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  8. This is a great post and I can apply this to my boys

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  9. This is so interesting and this is helpful when i have a kid

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  10. I thought this was a very interesting post. There are often times when my girls won't really listen to what I'm saying. I like the idea of having them listen to what's around them.

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  11. Hearing loss is an issue with family members over the age of 65. Paying attention, however is something we have taught our kids. We have associated this skill with respect for the person talking.

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    1. Respect for others by listening is a wonderful lesson. Keep it up!

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  12. Truly informative post. Lots of people can hear but only few are actually "listening".

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  13. I'm glad someone raised some awareness over hearing issues and solutions, good read. When I was a kid I was pampered very carefully when it comes to my ears, I would always clean my ears every 2-3 days and prevent loud music or earphones.

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  14. Its essential to really be present when talking to ans responding to our children. We teach them how to LISTEN and that is the most essential part of Hearing!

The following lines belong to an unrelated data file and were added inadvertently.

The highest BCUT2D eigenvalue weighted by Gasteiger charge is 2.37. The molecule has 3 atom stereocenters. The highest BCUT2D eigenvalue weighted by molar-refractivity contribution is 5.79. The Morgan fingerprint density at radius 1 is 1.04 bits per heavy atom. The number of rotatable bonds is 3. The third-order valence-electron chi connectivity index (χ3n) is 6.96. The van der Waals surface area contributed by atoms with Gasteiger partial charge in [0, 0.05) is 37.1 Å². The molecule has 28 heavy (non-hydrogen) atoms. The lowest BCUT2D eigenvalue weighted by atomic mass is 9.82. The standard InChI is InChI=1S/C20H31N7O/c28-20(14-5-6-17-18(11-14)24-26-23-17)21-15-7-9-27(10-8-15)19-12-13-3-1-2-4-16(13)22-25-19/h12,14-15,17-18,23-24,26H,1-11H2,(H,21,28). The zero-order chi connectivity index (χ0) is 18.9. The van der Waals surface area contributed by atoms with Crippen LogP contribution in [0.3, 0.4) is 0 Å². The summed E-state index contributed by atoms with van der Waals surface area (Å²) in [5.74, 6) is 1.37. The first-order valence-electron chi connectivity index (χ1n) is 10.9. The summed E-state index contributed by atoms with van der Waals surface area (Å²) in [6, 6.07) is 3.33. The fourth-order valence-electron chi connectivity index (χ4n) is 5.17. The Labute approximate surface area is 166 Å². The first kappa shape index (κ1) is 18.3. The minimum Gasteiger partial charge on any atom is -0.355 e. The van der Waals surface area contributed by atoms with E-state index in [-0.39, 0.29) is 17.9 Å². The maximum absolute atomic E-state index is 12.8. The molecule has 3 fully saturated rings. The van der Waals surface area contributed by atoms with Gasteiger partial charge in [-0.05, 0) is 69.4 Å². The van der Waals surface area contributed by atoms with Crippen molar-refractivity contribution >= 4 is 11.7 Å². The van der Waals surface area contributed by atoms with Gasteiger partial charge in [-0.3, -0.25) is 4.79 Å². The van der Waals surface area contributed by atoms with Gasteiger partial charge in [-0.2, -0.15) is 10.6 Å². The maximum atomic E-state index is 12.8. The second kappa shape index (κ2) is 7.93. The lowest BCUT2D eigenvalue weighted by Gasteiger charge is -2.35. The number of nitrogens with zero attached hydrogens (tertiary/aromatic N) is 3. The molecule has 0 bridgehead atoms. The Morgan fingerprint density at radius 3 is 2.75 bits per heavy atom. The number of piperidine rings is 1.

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  15. I don't think people often realize how delicate our hearing is. I lost some of mine as a child over a bad ear infection. It's so important to protect your hearing.

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    1. So true. I hope that the hearing you have stays with you. Others really have difficulty understanding how limiting hearing loss can be.

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  16. It is hard to make your child listen to you. The key is you listened to them first.

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    1. That's right! Sometimes paraphrasing what they've said so they know you heard them and understand them helps them to learn the same technique.

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  17. Luckily, there is no one in the family got ear disorder. However, we will have a checkup just to be sure.

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  18. My son has selective hearing. I think it's inherited because my mom said I had it too. ;)